Friday, February 6, 2015

Malcolm X "The Ballot or the Bullet" (video)

Pfc. Sandoval, Pat Macpherson, Seth Auberon, Wisdom Quarterly; Malcolm X, Jared Wilcurt

Peace, Malcolm, just peace.
"The Ballot or the Bullet" is a rousing speech in the public domain by Malcolm X mostly about black nationalism delivered on April 12, 1964 in Detroit, Michigan. It was originally obtained from the Vincent Voice Library at Michigan State University. Who was Malcolm X? He was another assassinated black voice, in some ways more charismatic than the Reverend Dr. Martin Luther King, Jr.

But he is falsely contrasted with Dr. King as if he preached war and the reverend peace. It is a false dichotomy. Malcolm X expressed the common sense and more immediate belief that a people have a right to self-protection and should not submit willingly to racist police, who are an expression and extension of a racist society.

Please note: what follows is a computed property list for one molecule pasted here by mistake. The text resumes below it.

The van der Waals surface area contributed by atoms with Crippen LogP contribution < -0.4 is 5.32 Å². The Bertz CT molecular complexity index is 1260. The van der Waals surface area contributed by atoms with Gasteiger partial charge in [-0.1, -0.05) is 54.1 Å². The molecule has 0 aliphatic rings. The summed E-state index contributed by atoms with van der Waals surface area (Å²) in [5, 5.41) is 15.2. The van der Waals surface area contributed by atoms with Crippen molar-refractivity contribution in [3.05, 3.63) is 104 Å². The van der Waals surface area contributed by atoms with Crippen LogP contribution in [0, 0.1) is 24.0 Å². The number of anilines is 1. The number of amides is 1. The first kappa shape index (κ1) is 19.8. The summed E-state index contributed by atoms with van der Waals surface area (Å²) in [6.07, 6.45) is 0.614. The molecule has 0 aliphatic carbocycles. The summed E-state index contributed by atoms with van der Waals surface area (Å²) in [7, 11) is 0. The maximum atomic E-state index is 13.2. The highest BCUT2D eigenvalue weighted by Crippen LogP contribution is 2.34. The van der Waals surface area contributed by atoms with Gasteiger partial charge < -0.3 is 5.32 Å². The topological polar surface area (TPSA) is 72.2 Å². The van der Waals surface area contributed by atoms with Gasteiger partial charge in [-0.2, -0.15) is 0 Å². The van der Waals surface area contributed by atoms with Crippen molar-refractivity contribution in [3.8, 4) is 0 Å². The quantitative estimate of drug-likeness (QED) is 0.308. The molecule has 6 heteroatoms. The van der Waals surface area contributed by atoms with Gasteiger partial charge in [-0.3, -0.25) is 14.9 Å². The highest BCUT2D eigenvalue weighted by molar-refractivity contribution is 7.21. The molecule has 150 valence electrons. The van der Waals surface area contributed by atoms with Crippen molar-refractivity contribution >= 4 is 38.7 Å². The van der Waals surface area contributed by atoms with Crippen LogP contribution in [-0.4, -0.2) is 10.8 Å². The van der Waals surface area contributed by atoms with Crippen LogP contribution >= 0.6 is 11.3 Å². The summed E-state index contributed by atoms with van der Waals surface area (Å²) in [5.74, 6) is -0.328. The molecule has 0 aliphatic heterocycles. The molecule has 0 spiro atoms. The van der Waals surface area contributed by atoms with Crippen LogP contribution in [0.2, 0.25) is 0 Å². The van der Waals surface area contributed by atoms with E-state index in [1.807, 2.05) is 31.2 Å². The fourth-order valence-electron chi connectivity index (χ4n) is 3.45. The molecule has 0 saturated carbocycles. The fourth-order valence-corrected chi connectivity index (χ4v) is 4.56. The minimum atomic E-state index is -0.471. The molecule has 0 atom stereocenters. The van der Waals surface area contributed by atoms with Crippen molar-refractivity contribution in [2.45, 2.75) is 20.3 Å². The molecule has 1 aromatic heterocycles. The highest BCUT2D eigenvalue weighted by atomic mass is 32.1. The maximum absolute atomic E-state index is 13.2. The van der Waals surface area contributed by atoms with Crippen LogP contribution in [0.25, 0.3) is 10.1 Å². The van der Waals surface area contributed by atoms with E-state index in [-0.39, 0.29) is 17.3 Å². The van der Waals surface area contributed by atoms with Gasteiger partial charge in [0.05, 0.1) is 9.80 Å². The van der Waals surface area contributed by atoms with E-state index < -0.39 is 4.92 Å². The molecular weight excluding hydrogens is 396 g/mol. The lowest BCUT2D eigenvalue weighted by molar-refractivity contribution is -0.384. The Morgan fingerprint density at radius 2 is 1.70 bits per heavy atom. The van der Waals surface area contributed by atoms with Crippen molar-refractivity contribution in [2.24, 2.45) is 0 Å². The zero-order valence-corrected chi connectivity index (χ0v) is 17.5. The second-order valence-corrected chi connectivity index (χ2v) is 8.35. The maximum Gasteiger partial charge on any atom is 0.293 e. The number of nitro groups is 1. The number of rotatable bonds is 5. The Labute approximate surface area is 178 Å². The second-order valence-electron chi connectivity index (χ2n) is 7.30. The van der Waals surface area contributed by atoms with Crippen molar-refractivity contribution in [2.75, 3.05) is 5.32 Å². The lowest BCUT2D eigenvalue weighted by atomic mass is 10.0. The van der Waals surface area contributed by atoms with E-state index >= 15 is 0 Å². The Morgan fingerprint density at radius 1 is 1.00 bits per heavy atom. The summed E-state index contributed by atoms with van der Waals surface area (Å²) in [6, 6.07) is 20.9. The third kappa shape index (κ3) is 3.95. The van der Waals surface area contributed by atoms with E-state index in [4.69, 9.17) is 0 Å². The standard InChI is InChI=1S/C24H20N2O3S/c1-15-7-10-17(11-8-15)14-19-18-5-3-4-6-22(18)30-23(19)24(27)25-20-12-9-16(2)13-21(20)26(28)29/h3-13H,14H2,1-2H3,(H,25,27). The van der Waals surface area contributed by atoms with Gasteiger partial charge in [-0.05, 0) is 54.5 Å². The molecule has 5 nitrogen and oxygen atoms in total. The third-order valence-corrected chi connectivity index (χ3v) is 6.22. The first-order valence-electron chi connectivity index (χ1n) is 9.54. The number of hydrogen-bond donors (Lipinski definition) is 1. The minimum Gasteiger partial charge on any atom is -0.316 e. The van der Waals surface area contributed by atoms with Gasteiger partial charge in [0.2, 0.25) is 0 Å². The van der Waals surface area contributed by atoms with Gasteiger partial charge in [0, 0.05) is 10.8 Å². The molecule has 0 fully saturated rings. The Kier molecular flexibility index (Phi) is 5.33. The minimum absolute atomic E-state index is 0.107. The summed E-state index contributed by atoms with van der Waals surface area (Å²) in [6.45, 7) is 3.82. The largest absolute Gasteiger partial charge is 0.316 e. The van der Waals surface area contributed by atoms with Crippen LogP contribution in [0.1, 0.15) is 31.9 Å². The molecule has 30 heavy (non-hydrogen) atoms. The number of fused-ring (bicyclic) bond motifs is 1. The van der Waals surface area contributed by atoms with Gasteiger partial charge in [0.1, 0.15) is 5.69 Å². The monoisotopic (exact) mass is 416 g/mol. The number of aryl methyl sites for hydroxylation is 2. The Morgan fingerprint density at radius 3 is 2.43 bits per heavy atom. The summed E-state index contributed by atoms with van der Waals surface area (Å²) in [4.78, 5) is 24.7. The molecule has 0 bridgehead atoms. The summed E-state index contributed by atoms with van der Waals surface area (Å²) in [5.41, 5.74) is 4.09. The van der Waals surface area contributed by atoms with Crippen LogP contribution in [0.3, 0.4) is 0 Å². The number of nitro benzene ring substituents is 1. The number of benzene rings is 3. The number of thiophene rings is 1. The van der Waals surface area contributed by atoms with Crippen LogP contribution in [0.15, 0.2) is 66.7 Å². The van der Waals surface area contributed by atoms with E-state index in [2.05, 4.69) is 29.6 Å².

Dr. King's wife ate for peace.
Dr. King had a far reaching vision, following the successful example of Vietnamese Buddhist monk Thich Naht Hanh and Gandhi in India, a flawed figure who is also deified in hagiographies when the reality is much more human.

Just as we do not acknowledge the reality of Dr. King's faults, we do not see Gandhi's, and we assume that they are the only voices for social justice worth listening to.

But Malcolm X is a very important figure, a firebrand advocating for peace and justice with an emphasis on social  justice, economic and civil rights, and self-determination as an outcast people in an ostensibly diverse and accepting society.

The transcript of this speech is now built into the Youtube version of this video. However, due to the recording quality, Youtube's auto-sync loses its place throughout the video. Clicking on the transcript button under the video will allow you to follow along on your own however. Find the audio and its unedited transcript here.

Brian Williams likes to tell stories on NBC

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